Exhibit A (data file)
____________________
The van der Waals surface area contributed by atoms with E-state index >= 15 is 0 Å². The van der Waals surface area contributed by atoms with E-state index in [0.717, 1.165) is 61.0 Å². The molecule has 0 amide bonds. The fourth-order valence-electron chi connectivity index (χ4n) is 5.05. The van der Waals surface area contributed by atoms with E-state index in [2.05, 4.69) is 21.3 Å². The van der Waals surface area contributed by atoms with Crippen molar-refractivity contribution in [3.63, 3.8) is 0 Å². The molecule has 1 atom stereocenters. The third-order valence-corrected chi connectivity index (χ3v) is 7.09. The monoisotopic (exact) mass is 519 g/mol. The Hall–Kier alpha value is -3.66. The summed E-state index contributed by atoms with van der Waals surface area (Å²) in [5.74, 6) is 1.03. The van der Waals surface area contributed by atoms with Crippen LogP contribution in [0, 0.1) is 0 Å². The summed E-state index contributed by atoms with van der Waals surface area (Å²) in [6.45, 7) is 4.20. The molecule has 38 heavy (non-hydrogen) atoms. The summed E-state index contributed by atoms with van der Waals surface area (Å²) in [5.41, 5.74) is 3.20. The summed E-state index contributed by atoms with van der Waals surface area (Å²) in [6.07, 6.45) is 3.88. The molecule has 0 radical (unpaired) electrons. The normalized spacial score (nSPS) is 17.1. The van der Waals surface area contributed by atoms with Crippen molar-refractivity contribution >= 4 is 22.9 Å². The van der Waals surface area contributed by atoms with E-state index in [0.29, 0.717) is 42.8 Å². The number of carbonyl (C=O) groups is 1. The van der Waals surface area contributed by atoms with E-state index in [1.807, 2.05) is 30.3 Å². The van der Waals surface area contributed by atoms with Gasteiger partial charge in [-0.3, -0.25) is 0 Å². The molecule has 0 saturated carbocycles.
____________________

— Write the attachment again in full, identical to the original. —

The van der Waals surface area contributed by atoms with E-state index >= 15 is 0 Å². The van der Waals surface area contributed by atoms with E-state index in [0.717, 1.165) is 61.0 Å². The molecule has 0 amide bonds. The fourth-order valence-electron chi connectivity index (χ4n) is 5.05. The van der Waals surface area contributed by atoms with E-state index in [2.05, 4.69) is 21.3 Å². The van der Waals surface area contributed by atoms with Crippen molar-refractivity contribution in [3.63, 3.8) is 0 Å². The molecule has 1 atom stereocenters. The third-order valence-corrected chi connectivity index (χ3v) is 7.09. The monoisotopic (exact) mass is 519 g/mol. The Hall–Kier alpha value is -3.66. The summed E-state index contributed by atoms with van der Waals surface area (Å²) in [5.74, 6) is 1.03. The van der Waals surface area contributed by atoms with Crippen LogP contribution in [0, 0.1) is 0 Å². The summed E-state index contributed by atoms with van der Waals surface area (Å²) in [6.45, 7) is 4.20. The molecule has 38 heavy (non-hydrogen) atoms. The summed E-state index contributed by atoms with van der Waals surface area (Å²) in [5.41, 5.74) is 3.20. The summed E-state index contributed by atoms with van der Waals surface area (Å²) in [6.07, 6.45) is 3.88. The molecule has 0 radical (unpaired) electrons. The normalized spacial score (nSPS) is 17.1. The van der Waals surface area contributed by atoms with Crippen molar-refractivity contribution >= 4 is 22.9 Å². The van der Waals surface area contributed by atoms with E-state index in [0.29, 0.717) is 42.8 Å². The number of carbonyl (C=O) groups is 1. The van der Waals surface area contributed by atoms with E-state index in [1.807, 2.05) is 30.3 Å². The van der Waals surface area contributed by atoms with Gasteiger partial charge in [-0.3, -0.25) is 0 Å². The molecule has 0 saturated carbocycles.